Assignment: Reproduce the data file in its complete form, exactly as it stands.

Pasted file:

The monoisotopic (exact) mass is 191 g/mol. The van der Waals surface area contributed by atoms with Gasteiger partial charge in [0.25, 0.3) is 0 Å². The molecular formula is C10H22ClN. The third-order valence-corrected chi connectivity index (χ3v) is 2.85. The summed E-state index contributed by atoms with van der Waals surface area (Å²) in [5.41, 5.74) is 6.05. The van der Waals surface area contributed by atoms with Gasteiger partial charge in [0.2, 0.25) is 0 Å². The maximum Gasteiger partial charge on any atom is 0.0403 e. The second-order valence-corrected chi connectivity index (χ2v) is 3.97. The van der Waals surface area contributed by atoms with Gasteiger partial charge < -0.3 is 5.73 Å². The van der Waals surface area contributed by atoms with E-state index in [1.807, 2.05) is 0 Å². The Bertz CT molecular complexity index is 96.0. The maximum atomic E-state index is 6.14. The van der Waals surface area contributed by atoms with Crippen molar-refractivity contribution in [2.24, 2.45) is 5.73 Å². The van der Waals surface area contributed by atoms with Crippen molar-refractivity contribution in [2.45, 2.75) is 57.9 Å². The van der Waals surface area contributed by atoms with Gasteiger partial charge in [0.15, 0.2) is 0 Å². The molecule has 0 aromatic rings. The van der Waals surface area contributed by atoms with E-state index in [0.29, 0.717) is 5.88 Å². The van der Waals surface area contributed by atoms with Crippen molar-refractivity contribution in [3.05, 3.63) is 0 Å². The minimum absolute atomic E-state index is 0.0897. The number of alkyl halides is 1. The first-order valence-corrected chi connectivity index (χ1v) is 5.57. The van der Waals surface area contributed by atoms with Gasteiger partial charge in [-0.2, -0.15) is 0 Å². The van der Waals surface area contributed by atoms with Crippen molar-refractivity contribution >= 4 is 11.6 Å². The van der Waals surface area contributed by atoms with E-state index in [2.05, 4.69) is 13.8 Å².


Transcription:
The monoisotopic (exact) mass is 191 g/mol. The van der Waals surface area contributed by atoms with Gasteiger partial charge in [0.25, 0.3) is 0 Å². The molecular formula is C10H22ClN. The third-order valence-corrected chi connectivity index (χ3v) is 2.85. The summed E-state index contributed by atoms with van der Waals surface area (Å²) in [5.41, 5.74) is 6.05. The van der Waals surface area contributed by atoms with Gasteiger partial charge in [0.2, 0.25) is 0 Å². The maximum Gasteiger partial charge on any atom is 0.0403 e. The second-order valence-corrected chi connectivity index (χ2v) is 3.97. The van der Waals surface area contributed by atoms with Gasteiger partial charge < -0.3 is 5.73 Å². The van der Waals surface area contributed by atoms with E-state index in [1.807, 2.05) is 0 Å². The Bertz CT molecular complexity index is 96.0. The maximum atomic E-state index is 6.14. The van der Waals surface area contributed by atoms with Crippen molar-refractivity contribution in [2.24, 2.45) is 5.73 Å². The van der Waals surface area contributed by atoms with Crippen molar-refractivity contribution in [2.45, 2.75) is 57.9 Å². The van der Waals surface area contributed by atoms with Gasteiger partial charge in [0.15, 0.2) is 0 Å². The molecule has 0 aromatic rings. The van der Waals surface area contributed by atoms with E-state index in [0.29, 0.717) is 5.88 Å². The van der Waals surface area contributed by atoms with Crippen molar-refractivity contribution in [3.05, 3.63) is 0 Å². The minimum absolute atomic E-state index is 0.0897. The number of alkyl halides is 1. The first-order valence-corrected chi connectivity index (χ1v) is 5.57. The van der Waals surface area contributed by atoms with Gasteiger partial charge in [-0.2, -0.15) is 0 Å². The van der Waals surface area contributed by atoms with Crippen molar-refractivity contribution >= 4 is 11.6 Å². The van der Waals surface area contributed by atoms with E-state index in [2.05, 4.69) is 13.8 Å².